APOSTOLIC JOURNEY TO POLAND
MEETING WITH THE ECCLESIAL COMMUNITY OF WARSAW
GATHERED IN THE CATHEDRAL OF ST JOHN THE BAPTIST
ADDRESS OF HIS HOLINESS JOHN PAUL II
Warsaw, 2 June 1979
Praised be Jesus Christ!
At the start of my pilgrimage through Poland I greet the Church of Warsaw gathered in its Cathedral. I greet the Capital and the Archdiocese.
I greet this Church in the person of its Bishop, the Primate of Poland.
Saint Ignatius of Antioch gave expression, even in that early time, to the unity that the Church attains in its Bishop. The teaching of this great apostolic Father and martyr passed into Tradition. It was echoed amply and forcefully in the Constitution Lumen Gentium of the Second Vatican Council.
This teaching has found a magnificent incarnation in this very place, in Warsaw, in the Church in Warsaw. For the Cardinal Primate has become a special keystone of that unity. A keystone is what forms the arch, what reflects the strength of the foundations of the building. The Cardinal Primate shows the strength of the foundation of the Church, which is Jesus Christ. This is what his strength consists of. The Cardinal Primate as been teaching for over thirty years that he owes this strength to Mary, the Mother of Christ. We all know well that it is possible, thanks to Mary, to make the strength of the foundation that is Christ shine out, and effectively to become a keystone of the Church.
This is taught by the life and ministry of the Primate of Poland.
He is the keystone of the Church of Warsaw and the keystone of all the Church of Poland. This is what constitutes the providential mission that he has been performing for more than thirty years. I wish to give expression to this at the beginning of my pilgrimage, here in the Capital of Poland, and I also desire to give thanks for it, together with all the Church and the nation, to the Most Holy Trinity. For, in all her aspects of time and space, of geography and history, the Church is gathered in the unity of the Father, of the Son and of the Spirit, as the Council too reminds us (Lumen Gentium, 4).
2. So, in the name of the Most Holy Trinity, I wish to greet all those who constitute this Church in communion with their Bishop, the Primate of Poland. The Bishops— the aged Bishop Waclaw, Bishop Jerzy, Bishop Bronislaw, Secretary of the Polish Bishops' Conference, Bishop Wladislaw and Bishop Zbigniew.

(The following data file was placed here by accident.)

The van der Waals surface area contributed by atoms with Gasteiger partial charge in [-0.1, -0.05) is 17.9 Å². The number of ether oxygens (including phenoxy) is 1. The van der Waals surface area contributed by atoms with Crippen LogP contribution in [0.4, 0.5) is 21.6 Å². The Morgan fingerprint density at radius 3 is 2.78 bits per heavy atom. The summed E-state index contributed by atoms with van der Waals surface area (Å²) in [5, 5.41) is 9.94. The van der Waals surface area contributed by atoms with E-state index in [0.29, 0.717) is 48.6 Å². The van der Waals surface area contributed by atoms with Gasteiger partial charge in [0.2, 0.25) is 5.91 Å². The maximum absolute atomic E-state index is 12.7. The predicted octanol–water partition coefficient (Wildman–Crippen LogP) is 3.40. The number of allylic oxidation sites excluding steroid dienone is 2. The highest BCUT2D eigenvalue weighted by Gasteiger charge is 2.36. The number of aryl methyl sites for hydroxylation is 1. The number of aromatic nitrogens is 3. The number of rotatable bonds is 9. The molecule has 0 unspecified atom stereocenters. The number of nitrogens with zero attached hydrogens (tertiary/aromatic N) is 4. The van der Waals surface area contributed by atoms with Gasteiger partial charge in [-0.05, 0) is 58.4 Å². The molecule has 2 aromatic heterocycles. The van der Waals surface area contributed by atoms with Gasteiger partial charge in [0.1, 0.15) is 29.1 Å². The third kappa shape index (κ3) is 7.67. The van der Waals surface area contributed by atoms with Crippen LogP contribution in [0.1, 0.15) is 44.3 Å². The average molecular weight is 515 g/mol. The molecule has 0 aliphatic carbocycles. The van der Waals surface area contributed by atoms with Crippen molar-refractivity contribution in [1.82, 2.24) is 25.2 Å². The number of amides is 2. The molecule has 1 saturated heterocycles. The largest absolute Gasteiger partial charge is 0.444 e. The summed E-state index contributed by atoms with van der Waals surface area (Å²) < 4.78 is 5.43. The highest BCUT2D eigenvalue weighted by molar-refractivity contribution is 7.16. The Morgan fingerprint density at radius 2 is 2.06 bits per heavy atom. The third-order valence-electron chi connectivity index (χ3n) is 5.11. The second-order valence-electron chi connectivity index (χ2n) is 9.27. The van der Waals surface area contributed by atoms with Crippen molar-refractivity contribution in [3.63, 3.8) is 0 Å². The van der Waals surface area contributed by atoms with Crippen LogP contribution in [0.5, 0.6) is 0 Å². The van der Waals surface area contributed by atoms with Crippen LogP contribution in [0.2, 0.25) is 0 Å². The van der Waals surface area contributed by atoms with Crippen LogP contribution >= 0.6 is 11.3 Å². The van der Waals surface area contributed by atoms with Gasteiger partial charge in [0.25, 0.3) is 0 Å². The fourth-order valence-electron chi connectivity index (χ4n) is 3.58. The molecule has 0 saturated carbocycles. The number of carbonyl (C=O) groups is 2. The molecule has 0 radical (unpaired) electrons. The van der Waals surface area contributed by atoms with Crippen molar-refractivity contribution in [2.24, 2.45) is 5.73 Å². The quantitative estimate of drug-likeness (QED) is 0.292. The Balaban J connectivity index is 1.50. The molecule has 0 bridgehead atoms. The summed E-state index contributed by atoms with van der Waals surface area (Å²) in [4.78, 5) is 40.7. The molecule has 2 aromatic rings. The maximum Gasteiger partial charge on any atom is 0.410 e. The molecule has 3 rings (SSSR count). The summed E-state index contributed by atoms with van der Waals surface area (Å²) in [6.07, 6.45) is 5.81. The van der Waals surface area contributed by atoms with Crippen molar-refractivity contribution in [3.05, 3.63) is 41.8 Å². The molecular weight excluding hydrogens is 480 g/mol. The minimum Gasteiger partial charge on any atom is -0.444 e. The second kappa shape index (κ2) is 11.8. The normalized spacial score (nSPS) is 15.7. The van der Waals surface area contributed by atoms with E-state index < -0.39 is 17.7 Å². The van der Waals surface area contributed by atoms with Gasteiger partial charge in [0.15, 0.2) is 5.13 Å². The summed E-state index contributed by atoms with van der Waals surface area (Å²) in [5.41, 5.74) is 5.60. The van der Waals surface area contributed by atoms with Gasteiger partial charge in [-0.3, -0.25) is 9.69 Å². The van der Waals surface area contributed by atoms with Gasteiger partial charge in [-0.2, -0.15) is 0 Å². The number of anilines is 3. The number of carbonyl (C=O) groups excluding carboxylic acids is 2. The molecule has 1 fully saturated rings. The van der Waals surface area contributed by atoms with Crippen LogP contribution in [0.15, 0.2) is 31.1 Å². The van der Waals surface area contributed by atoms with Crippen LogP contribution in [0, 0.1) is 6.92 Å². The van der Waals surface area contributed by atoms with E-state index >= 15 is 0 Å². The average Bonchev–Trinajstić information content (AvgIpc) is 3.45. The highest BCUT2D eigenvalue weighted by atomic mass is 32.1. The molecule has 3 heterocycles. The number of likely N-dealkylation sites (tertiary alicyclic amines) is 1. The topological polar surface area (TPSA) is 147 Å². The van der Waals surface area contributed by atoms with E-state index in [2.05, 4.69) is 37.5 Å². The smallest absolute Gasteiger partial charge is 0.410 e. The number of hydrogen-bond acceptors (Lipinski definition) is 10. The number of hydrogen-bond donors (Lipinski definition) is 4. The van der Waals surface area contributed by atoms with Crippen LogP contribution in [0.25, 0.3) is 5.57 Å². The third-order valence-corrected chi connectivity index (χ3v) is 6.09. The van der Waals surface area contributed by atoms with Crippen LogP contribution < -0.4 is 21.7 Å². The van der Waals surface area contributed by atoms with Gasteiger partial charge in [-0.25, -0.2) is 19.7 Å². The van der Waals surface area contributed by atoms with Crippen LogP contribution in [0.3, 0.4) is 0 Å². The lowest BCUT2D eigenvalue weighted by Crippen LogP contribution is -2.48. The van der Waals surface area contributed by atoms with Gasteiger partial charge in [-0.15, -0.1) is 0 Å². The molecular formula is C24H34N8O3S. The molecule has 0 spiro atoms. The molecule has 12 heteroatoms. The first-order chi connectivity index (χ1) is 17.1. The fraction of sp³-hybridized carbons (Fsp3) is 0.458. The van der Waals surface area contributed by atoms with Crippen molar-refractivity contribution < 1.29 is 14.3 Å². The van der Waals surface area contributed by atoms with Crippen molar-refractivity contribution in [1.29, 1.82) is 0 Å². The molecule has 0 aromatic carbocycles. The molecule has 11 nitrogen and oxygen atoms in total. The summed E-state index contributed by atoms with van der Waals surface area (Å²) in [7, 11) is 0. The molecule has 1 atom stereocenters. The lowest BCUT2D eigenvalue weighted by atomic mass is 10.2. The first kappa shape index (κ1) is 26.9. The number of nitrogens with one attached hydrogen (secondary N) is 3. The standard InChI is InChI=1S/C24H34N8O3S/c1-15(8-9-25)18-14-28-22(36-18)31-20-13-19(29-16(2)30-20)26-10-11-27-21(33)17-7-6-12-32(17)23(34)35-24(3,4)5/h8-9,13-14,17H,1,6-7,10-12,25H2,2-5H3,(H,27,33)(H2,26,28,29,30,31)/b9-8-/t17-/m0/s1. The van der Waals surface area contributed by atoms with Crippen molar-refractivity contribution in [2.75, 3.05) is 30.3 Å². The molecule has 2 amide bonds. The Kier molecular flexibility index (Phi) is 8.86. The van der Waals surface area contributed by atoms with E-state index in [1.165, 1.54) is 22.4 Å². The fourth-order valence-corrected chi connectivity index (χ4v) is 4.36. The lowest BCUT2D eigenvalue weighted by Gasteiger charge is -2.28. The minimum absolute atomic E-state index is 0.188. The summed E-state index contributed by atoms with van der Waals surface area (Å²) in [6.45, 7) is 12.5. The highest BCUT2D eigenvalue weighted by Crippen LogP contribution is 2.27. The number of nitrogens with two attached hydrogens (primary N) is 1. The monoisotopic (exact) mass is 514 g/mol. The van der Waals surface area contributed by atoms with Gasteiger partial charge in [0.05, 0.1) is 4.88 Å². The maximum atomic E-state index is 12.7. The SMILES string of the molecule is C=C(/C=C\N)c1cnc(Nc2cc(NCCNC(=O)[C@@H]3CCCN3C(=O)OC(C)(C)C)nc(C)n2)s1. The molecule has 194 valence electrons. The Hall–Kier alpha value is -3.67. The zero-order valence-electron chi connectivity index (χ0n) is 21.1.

The Metropolitan Chapter,
All the diocesan and regular clergy and the religious Brothers,
The Sisters of all the Congregations,
The Ecclesiastical Academic Institution that is the continuation of the Theology Faculty of the University of Warsaw.
I wish also, in union with the Archbishop of the Church of Warsaw, to see and embrace in the fullest way the whole of the community of the People of God represented by almost three million laypeople.
The Church is present "in the world" through the laity. I wish therefore to embrace all of you who constitute the pilgrim Church on earth, in the land of Poland, in Warsaw, in Mazowsze.
Fathers and Mothers.
You who are lonely.
Young People and Children. You who are old.
All of you who work on the land, in industry, in offices, in schools, in universities, in hospitals, in cultural institutes, in the ministries, everywhere. Members of all the professions who by your work are building the Poland of today, the heritage of so many generations, a well-loved heritage, a difficult heritage, a great commitment, our "great community duty" as Poles, the Motherland (C. K. Norwid).
All of you who are at the same time the Church, this Church of Warsaw. You who are confirming the thousand-year-old right of citizenship that this Church has in the present-day life of the Capital, of the nation, of the State.
3. In union with the Church of the Archdiocese I also greet all the Bishops who are suffragans of the Metropolitan of Warsaw: the Ordinaries of Lodz, of Sandomierz, of Lublin, of Siedlce, of Warmia and of Plock, with their Auxiliary Bishops and those who have come to represent the Dioceses.
4. The Cathedral of Warsaw, dedicated to Saint John the Baptist, was almost completely destroyed during the Rising. The one we are now in is a completely new building. It is also a sign of new Polish and Catholic life, having its centre in the Cathedral. It is a sign of what Christ once said: "Destroy this temple, and in three days I will raise it up" (Jn 2:19).
Beloved brothers and sisters.
You know that I am coming here to Poland for the ninth centenary of the martyrdom of Saint Stanislaus. He is the principal Patron of the Archdiocese of Warsaw. I am therefore beginning my veneration of him here, in Warsaw, at the first stopping place in my jubilee pilgrimage.
He once occupied the bishopric of Krakow, which for centuries was the capital of Poland, and it seems that he once said of himself to King Boleslaw: "Destroy this Church, and Christ, over the generations, will rebuild it". "He spoke of the temple of his body" (Jn 2:21).
Within this sign of the new building and the new life that is Christ and belongs to Christ, I am today meeting you, dearly beloved, and I greet you as the first Pope from the Polish race, on the threshold of the second Millennium of the Nation's Baptism and history.
"Christ... will never die again; death no longer has dominion over him" (Rom 6:9).
© Copyright 1979 - Libreria Editrice Vaticana
© Copyright - Libreria Editrice Vaticana